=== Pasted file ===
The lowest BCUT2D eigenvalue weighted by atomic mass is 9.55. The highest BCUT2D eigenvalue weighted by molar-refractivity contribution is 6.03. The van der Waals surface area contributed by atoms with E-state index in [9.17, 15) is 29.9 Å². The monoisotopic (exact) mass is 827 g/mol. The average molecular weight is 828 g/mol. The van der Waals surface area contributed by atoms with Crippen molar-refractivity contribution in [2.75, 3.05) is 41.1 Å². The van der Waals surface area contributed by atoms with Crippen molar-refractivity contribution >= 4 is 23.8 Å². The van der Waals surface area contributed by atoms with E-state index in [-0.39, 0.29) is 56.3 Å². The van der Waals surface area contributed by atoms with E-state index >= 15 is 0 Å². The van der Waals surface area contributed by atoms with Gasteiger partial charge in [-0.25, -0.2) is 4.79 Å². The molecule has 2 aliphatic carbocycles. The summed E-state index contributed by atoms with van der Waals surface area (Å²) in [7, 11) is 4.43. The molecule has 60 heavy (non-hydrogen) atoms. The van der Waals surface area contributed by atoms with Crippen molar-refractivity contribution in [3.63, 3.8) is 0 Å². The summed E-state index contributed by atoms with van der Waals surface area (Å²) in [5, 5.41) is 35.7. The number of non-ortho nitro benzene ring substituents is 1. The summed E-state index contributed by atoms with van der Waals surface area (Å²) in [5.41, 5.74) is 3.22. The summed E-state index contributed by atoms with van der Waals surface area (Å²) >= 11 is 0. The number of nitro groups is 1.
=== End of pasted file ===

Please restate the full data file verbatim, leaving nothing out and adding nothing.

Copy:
The lowest BCUT2D eigenvalue weighted by atomic mass is 9.55. The highest BCUT2D eigenvalue weighted by molar-refractivity contribution is 6.03. The van der Waals surface area contributed by atoms with E-state index in [9.17, 15) is 29.9 Å². The monoisotopic (exact) mass is 827 g/mol. The average molecular weight is 828 g/mol. The van der Waals surface area contributed by atoms with Crippen molar-refractivity contribution in [2.75, 3.05) is 41.1 Å². The van der Waals surface area contributed by atoms with Crippen molar-refractivity contribution >= 4 is 23.8 Å². The van der Waals surface area contributed by atoms with E-state index in [-0.39, 0.29) is 56.3 Å². The van der Waals surface area contributed by atoms with E-state index >= 15 is 0 Å². The van der Waals surface area contributed by atoms with Gasteiger partial charge in [-0.25, -0.2) is 4.79 Å². The molecule has 2 aliphatic carbocycles. The summed E-state index contributed by atoms with van der Waals surface area (Å²) in [7, 11) is 4.43. The molecule has 60 heavy (non-hydrogen) atoms. The van der Waals surface area contributed by atoms with Crippen molar-refractivity contribution in [3.63, 3.8) is 0 Å². The summed E-state index contributed by atoms with van der Waals surface area (Å²) in [5, 5.41) is 35.7. The number of non-ortho nitro benzene ring substituents is 1. The summed E-state index contributed by atoms with van der Waals surface area (Å²) in [5.41, 5.74) is 3.22. The summed E-state index contributed by atoms with van der Waals surface area (Å²) >= 11 is 0. The number of nitro groups is 1.